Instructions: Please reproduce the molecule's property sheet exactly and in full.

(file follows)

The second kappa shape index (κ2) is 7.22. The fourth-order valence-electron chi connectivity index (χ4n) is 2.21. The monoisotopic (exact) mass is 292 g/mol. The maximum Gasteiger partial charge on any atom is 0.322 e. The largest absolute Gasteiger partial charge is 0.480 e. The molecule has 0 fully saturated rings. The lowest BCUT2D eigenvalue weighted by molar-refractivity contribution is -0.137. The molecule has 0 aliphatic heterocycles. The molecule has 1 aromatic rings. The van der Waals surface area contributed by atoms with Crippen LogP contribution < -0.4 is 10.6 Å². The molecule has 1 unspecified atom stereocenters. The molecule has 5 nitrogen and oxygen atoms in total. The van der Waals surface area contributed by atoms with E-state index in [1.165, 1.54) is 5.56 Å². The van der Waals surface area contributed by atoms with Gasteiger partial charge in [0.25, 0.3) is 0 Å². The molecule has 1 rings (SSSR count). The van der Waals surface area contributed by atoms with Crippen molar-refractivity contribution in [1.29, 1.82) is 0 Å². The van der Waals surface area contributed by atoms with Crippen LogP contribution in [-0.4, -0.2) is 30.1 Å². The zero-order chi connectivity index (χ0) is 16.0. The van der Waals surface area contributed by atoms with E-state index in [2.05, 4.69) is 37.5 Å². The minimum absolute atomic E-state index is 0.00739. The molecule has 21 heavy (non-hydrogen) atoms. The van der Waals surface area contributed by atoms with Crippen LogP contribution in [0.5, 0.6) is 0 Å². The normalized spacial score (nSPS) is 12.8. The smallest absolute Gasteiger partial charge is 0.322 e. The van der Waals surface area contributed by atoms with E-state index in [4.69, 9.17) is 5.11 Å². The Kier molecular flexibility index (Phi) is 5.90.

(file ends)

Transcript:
The second kappa shape index (κ2) is 7.22. The fourth-order valence-electron chi connectivity index (χ4n) is 2.21. The monoisotopic (exact) mass is 292 g/mol. The maximum Gasteiger partial charge on any atom is 0.322 e. The largest absolute Gasteiger partial charge is 0.480 e. The molecule has 0 fully saturated rings. The lowest BCUT2D eigenvalue weighted by molar-refractivity contribution is -0.137. The molecule has 0 aliphatic heterocycles. The molecule has 1 aromatic rings. The van der Waals surface area contributed by atoms with Crippen LogP contribution < -0.4 is 10.6 Å². The molecule has 1 unspecified atom stereocenters. The molecule has 5 nitrogen and oxygen atoms in total. The van der Waals surface area contributed by atoms with E-state index in [1.165, 1.54) is 5.56 Å². The van der Waals surface area contributed by atoms with Gasteiger partial charge in [0.25, 0.3) is 0 Å². The molecule has 1 rings (SSSR count). The van der Waals surface area contributed by atoms with Crippen molar-refractivity contribution in [1.29, 1.82) is 0 Å². The van der Waals surface area contributed by atoms with Crippen LogP contribution in [-0.4, -0.2) is 30.1 Å². The zero-order chi connectivity index (χ0) is 16.0. The van der Waals surface area contributed by atoms with E-state index in [2.05, 4.69) is 37.5 Å². The minimum absolute atomic E-state index is 0.00739. The molecule has 21 heavy (non-hydrogen) atoms. The van der Waals surface area contributed by atoms with Crippen LogP contribution in [0.5, 0.6) is 0 Å². The normalized spacial score (nSPS) is 12.8. The smallest absolute Gasteiger partial charge is 0.322 e. The van der Waals surface area contributed by atoms with E-state index in [4.69, 9.17) is 5.11 Å². The Kier molecular flexibility index (Phi) is 5.90.